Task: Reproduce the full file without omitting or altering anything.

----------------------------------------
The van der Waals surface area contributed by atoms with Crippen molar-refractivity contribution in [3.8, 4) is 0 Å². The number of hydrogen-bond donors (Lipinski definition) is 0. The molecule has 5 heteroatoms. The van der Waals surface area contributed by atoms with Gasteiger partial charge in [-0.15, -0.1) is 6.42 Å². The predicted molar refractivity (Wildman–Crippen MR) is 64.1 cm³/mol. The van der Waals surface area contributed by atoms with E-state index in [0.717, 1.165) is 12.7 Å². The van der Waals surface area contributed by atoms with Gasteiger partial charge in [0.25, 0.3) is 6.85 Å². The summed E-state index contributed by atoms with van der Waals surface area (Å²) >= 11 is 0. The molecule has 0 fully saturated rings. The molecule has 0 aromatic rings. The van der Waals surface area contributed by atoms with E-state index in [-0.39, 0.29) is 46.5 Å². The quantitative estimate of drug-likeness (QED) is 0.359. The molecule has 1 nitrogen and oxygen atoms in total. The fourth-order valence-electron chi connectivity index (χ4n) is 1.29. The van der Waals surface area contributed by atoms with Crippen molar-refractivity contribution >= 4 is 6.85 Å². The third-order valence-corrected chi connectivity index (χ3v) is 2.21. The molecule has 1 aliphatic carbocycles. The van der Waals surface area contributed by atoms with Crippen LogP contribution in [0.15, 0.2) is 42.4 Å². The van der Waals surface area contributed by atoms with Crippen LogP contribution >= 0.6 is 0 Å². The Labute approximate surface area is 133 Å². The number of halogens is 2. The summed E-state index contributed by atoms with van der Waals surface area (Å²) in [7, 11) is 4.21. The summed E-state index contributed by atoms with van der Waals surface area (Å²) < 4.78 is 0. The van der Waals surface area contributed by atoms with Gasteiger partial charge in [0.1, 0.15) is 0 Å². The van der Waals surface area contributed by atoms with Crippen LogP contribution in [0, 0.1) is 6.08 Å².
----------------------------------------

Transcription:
The van der Waals surface area contributed by atoms with Crippen molar-refractivity contribution in [3.8, 4) is 0 Å². The number of hydrogen-bond donors (Lipinski definition) is 0. The molecule has 5 heteroatoms. The van der Waals surface area contributed by atoms with Gasteiger partial charge in [-0.15, -0.1) is 6.42 Å². The predicted molar refractivity (Wildman–Crippen MR) is 64.1 cm³/mol. The van der Waals surface area contributed by atoms with E-state index in [0.717, 1.165) is 12.7 Å². The van der Waals surface area contributed by atoms with Gasteiger partial charge in [0.25, 0.3) is 6.85 Å². The summed E-state index contributed by atoms with van der Waals surface area (Å²) >= 11 is 0. The molecule has 0 fully saturated rings. The molecule has 0 aromatic rings. The van der Waals surface area contributed by atoms with E-state index in [-0.39, 0.29) is 46.5 Å². The quantitative estimate of drug-likeness (QED) is 0.359. The molecule has 1 nitrogen and oxygen atoms in total. The fourth-order valence-electron chi connectivity index (χ4n) is 1.29. The van der Waals surface area contributed by atoms with Crippen molar-refractivity contribution >= 4 is 6.85 Å². The third-order valence-corrected chi connectivity index (χ3v) is 2.21. The molecule has 1 aliphatic carbocycles. The van der Waals surface area contributed by atoms with Crippen LogP contribution in [0.15, 0.2) is 42.4 Å². The van der Waals surface area contributed by atoms with Crippen LogP contribution >= 0.6 is 0 Å². The Labute approximate surface area is 133 Å². The number of halogens is 2. The summed E-state index contributed by atoms with van der Waals surface area (Å²) in [7, 11) is 4.21. The summed E-state index contributed by atoms with van der Waals surface area (Å²) < 4.78 is 0. The van der Waals surface area contributed by atoms with Gasteiger partial charge in [0.1, 0.15) is 0 Å². The van der Waals surface area contributed by atoms with Crippen LogP contribution in [0, 0.1) is 6.08 Å².